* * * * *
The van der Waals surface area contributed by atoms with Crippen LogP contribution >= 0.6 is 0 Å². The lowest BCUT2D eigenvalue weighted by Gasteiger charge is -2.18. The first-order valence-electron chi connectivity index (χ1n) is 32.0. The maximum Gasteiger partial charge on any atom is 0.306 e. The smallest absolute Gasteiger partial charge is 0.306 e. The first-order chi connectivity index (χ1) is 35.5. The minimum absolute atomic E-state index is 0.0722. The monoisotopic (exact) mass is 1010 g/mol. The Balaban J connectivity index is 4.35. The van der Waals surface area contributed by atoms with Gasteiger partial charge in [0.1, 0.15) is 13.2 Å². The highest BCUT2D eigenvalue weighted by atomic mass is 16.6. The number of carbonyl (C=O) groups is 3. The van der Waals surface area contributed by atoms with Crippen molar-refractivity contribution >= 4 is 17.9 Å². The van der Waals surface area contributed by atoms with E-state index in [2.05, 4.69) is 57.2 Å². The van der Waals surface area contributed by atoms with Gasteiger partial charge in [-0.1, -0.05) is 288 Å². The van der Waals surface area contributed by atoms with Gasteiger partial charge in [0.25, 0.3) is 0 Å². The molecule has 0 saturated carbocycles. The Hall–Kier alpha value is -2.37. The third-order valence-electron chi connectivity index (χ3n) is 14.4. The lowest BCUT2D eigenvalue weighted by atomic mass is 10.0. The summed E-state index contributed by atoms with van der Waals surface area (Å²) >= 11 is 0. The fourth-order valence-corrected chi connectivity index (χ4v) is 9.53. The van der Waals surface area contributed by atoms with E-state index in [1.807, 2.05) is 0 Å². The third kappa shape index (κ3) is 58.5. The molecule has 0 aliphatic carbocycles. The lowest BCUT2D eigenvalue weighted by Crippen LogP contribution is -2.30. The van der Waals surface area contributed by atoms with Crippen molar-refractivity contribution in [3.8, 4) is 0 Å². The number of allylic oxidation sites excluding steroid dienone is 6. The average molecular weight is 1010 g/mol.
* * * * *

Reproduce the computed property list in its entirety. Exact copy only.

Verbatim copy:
The van der Waals surface area contributed by atoms with Crippen LogP contribution >= 0.6 is 0 Å². The lowest BCUT2D eigenvalue weighted by Gasteiger charge is -2.18. The first-order valence-electron chi connectivity index (χ1n) is 32.0. The maximum Gasteiger partial charge on any atom is 0.306 e. The smallest absolute Gasteiger partial charge is 0.306 e. The first-order chi connectivity index (χ1) is 35.5. The minimum absolute atomic E-state index is 0.0722. The monoisotopic (exact) mass is 1010 g/mol. The Balaban J connectivity index is 4.35. The van der Waals surface area contributed by atoms with Gasteiger partial charge in [0.1, 0.15) is 13.2 Å². The highest BCUT2D eigenvalue weighted by atomic mass is 16.6. The number of carbonyl (C=O) groups is 3. The van der Waals surface area contributed by atoms with Crippen molar-refractivity contribution >= 4 is 17.9 Å². The van der Waals surface area contributed by atoms with E-state index in [2.05, 4.69) is 57.2 Å². The van der Waals surface area contributed by atoms with Gasteiger partial charge in [-0.1, -0.05) is 288 Å². The van der Waals surface area contributed by atoms with Gasteiger partial charge in [0.25, 0.3) is 0 Å². The molecule has 0 saturated carbocycles. The Hall–Kier alpha value is -2.37. The third-order valence-electron chi connectivity index (χ3n) is 14.4. The lowest BCUT2D eigenvalue weighted by atomic mass is 10.0. The summed E-state index contributed by atoms with van der Waals surface area (Å²) >= 11 is 0. The fourth-order valence-corrected chi connectivity index (χ4v) is 9.53. The van der Waals surface area contributed by atoms with E-state index in [1.807, 2.05) is 0 Å². The third kappa shape index (κ3) is 58.5. The molecule has 0 aliphatic carbocycles. The lowest BCUT2D eigenvalue weighted by Crippen LogP contribution is -2.30. The van der Waals surface area contributed by atoms with Crippen molar-refractivity contribution in [3.8, 4) is 0 Å². The number of allylic oxidation sites excluding steroid dienone is 6. The average molecular weight is 1010 g/mol.